Now we can dirty our hands with the shrimp. You need about a quarter pound of 25 to 30 count shrimp in their shells. Split their arched backs with the shell still on, and clean out the "tamale" with the point of your knife and running water.
The split shell makes them very easy to peel. Just hold by the tail, push them out of the shell, and give a little twist.
Once they are all done, get the things ready to cook those shrimp: About a tablespoon of olive oil, a healthy pinch (about 1/2 teaspoon) of cumin and chili powder, one quarter of a large sweet onion, 2 cloves of diced garlic, a diced jalepeno, (ribs and seeds removed, or not, if you want it to be hot,) 1/2 shot of lime juice, 1 shot of top shelf tequila, and a pinch of salt and pepper to taste.
Heat the oil in a skillet or dutch oven over medium high heat till it shimmers.
Add the cumin and chili powder, and cook till it sizzles.
Add the onion, garlic, and jalepeno and cook till the onions begin to brown.
Add the tequila, lime juice, salt, pepper and shrimp.
Cook till the liquid evaporates and the shrimp are cooked through.
Assemble. Opinions vary, but we prefer rice, beans, shrimp, guacamole and a nice tasty salsa.
Friday, October 5, 2007
This was our first time making tamales--and it was definitely a joint effort. The recipe is from the Modern Vegetarian cookbook. The filling is a mixture of seitan, peppers, and spices. The "dough" was actually very simple and contained some olive oil, hot water, salt, and a lot of masa harina. The tough part was forming the tamales--which became easier as we did more of them. The side is the recommended accompaniment in the cookbook--a mixture of pinto beans, onions, roasted tomatoes, and spices. We modified the side recipe a little and used canned beans instead of starting with dry beans and added beer when cooking (because beer +beens always = yum).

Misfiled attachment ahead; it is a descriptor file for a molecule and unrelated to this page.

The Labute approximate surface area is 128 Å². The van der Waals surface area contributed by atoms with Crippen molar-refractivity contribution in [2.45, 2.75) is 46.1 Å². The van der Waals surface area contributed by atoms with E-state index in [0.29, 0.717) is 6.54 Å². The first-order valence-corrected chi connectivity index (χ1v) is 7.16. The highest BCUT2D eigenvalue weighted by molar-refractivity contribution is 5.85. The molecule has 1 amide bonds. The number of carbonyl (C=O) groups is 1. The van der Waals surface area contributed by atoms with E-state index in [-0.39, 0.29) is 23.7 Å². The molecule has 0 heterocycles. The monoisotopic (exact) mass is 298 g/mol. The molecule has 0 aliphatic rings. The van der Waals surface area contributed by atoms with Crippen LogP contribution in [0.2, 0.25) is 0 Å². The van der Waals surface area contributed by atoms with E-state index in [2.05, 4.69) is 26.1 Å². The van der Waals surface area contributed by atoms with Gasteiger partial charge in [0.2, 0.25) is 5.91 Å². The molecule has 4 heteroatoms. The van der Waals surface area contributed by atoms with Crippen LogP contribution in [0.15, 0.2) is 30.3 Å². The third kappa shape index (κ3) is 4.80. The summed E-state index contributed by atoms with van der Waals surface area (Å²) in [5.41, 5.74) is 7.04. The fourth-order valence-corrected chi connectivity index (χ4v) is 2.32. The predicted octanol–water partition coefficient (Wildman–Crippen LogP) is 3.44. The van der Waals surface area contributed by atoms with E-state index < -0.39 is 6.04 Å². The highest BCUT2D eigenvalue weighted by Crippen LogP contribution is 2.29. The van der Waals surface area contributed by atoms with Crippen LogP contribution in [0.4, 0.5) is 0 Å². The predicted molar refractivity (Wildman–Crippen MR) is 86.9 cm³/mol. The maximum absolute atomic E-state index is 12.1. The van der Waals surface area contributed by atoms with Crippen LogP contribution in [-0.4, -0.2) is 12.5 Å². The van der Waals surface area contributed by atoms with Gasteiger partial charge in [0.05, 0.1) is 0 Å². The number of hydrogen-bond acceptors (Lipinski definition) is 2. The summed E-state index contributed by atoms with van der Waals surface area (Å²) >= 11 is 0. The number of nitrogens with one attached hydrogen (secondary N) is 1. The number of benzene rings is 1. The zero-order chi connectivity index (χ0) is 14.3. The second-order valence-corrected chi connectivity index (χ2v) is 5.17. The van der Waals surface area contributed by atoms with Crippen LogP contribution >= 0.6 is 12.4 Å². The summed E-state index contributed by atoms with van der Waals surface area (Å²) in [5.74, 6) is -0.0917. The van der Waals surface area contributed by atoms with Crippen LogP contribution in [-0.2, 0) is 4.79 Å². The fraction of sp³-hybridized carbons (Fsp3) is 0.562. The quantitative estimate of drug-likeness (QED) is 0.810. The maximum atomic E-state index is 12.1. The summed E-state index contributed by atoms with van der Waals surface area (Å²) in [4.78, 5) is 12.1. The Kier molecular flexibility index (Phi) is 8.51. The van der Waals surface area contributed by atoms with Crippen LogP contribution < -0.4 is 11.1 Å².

These potato and pea samosas are from the vegan with a vengance cookbook. We did cheat however and add yogurt, so they are not really vegan. These were tasty, but not the best samosas we have made. I think that the moosewood cookbook has a better recipe.
I never did get a picture of the inside of the samosas--mostly because I didn't think that they would come out very well.
This is a bad picture of a really good pineapple cupcake. This was the only one left when I remembered to take a picture. The recipe is from Vegan Cupcakes Take Over the World--if you haven't already, I recommend buying this cookbook.
The cupcake ended up tasting more like a muffin because of all the spices in it--mostly cinnamon and allspice. The topping is just pineapple with a little bit of sugar and a thickener (in this case arrowroot). The topping was a bit sticky, but very tasty. To top it off are three raspberries.